Now that we have solar (PV) panels and two electric cars there’s much more opportunity to take advantage of sunny days and charge a car from the sun.
Today is one of the first sunny days of 2018 when I’ve been able to do this. The panels supply, at most, 2.6kW around mid-day. The PodPoint charger can supply up to 7kW to our Ioniq, so clearly using this combination only at most a third of the electricity will be from our panels. The other possibilities are:
-Set the car to a lower charging rate (from the dashboard), down to 16A or 3.3kW (Ioniq)
-Charge the Leaf using the PodPoint as it draws 3.6kW maximum
-Use the “granny” charger to charge at up to 12A (Ioniq) or 10A (Leaf), around 2.4kW
-Set charge timers from the car, to set the start or end of charging periods.
Financially there’s a risk here, since if the sun goes in then I’ll be using mains electricity at around twice the price compared to charging overnight on off-peak rate!
Today I simply plugged the Leaf in using the “granny” charger plugged into a 13A plug. The forecast was for a sunny morning, Being summertime (daylight savings time) our off-peak runs until 8.30am, and so the first hour or so was off-peak rate anyway. As the sun rose in the sky the proportion of our own PV-generated power rose with it, until mid-day when the car was full anyhow – it wasn’t fully discharged.
This graph is from our Open Energy Monitor (OEM). The blue is the whole house load, yellow the solar. In this case most of the blue area represents the Leaf charging, the bumps are fridges and other loads. Out of a total of 10.9kWh used, around 10kWh is the Leaf, and of that 6.8kWh is solar PV. So the Leaf was charged on 70% home-generated power, the rest was sourced from Octopus on a 100% renewable tariff.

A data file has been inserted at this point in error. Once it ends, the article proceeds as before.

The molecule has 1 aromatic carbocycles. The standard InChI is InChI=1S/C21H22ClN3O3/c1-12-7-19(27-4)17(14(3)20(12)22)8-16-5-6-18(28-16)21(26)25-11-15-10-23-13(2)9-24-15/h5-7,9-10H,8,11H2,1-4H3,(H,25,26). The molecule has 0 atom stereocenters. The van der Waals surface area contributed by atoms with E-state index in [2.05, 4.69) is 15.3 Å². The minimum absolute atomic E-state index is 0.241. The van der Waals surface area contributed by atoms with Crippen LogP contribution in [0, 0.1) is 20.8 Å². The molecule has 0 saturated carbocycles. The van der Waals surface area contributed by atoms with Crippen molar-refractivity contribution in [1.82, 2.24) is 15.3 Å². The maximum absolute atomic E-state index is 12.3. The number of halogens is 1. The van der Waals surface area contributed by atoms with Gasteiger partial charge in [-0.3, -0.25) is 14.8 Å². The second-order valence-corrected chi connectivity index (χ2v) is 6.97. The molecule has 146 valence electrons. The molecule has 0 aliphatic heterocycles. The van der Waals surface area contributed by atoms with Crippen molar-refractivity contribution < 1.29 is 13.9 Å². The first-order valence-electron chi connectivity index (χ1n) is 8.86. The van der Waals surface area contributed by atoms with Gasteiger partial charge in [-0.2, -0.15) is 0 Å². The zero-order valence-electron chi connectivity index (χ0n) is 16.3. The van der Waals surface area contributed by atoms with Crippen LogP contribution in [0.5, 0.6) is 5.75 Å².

The next step is of course to automate this, using an intelligent charger so that the charging power can follow the available solar PV generation, and take account of the more usual cloudy days with sunny intervals. There are commercial chargers that can do this job; it would be great if cars were fitted with chargers that can take a signal from a system like OEM’s, where the available home-generated power is broadcast on wi-fi. Alternatively a home battery would charge automatically to store the PV-generated power and could be used at any time to charge the car and/or run the other house loads. A few more solar panels wouldn’t go amiss either.
My Octopus solar energy referral – we could both get some cash when you move to a renewable tariff! https://share.octopus.energy/navy-hero-698